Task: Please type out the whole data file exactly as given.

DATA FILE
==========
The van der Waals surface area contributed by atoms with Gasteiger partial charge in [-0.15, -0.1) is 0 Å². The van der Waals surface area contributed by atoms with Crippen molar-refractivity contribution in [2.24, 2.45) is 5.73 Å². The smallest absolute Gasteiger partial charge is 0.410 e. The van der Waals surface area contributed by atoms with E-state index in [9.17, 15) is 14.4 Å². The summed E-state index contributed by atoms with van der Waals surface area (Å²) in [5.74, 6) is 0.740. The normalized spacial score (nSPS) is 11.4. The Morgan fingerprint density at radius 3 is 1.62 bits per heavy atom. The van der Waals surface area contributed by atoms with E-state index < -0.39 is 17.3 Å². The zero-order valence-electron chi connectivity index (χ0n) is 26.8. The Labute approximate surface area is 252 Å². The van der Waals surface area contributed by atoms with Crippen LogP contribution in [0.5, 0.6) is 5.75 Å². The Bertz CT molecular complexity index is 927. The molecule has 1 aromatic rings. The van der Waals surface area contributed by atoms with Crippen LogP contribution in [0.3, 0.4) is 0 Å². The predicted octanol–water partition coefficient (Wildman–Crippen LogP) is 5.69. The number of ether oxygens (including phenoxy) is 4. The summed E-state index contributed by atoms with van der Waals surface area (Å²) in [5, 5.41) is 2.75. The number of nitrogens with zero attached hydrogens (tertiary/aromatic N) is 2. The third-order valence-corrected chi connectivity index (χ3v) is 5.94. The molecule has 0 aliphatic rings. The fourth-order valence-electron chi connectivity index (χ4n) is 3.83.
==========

The van der Waals surface area contributed by atoms with Gasteiger partial charge in [-0.15, -0.1) is 0 Å². The van der Waals surface area contributed by atoms with Crippen molar-refractivity contribution in [2.24, 2.45) is 5.73 Å². The smallest absolute Gasteiger partial charge is 0.410 e. The van der Waals surface area contributed by atoms with E-state index in [9.17, 15) is 14.4 Å². The summed E-state index contributed by atoms with van der Waals surface area (Å²) in [5.74, 6) is 0.740. The normalized spacial score (nSPS) is 11.4. The Morgan fingerprint density at radius 3 is 1.62 bits per heavy atom. The van der Waals surface area contributed by atoms with E-state index < -0.39 is 17.3 Å². The zero-order valence-electron chi connectivity index (χ0n) is 26.8. The Labute approximate surface area is 252 Å². The van der Waals surface area contributed by atoms with Crippen LogP contribution in [0.5, 0.6) is 5.75 Å². The Bertz CT molecular complexity index is 927. The molecule has 1 aromatic rings. The van der Waals surface area contributed by atoms with Crippen LogP contribution in [0.3, 0.4) is 0 Å². The predicted octanol–water partition coefficient (Wildman–Crippen LogP) is 5.69. The number of ether oxygens (including phenoxy) is 4. The summed E-state index contributed by atoms with van der Waals surface area (Å²) in [5, 5.41) is 2.75. The number of nitrogens with zero attached hydrogens (tertiary/aromatic N) is 2. The third-order valence-corrected chi connectivity index (χ3v) is 5.94. The molecule has 0 aliphatic rings. The fourth-order valence-electron chi connectivity index (χ4n) is 3.83.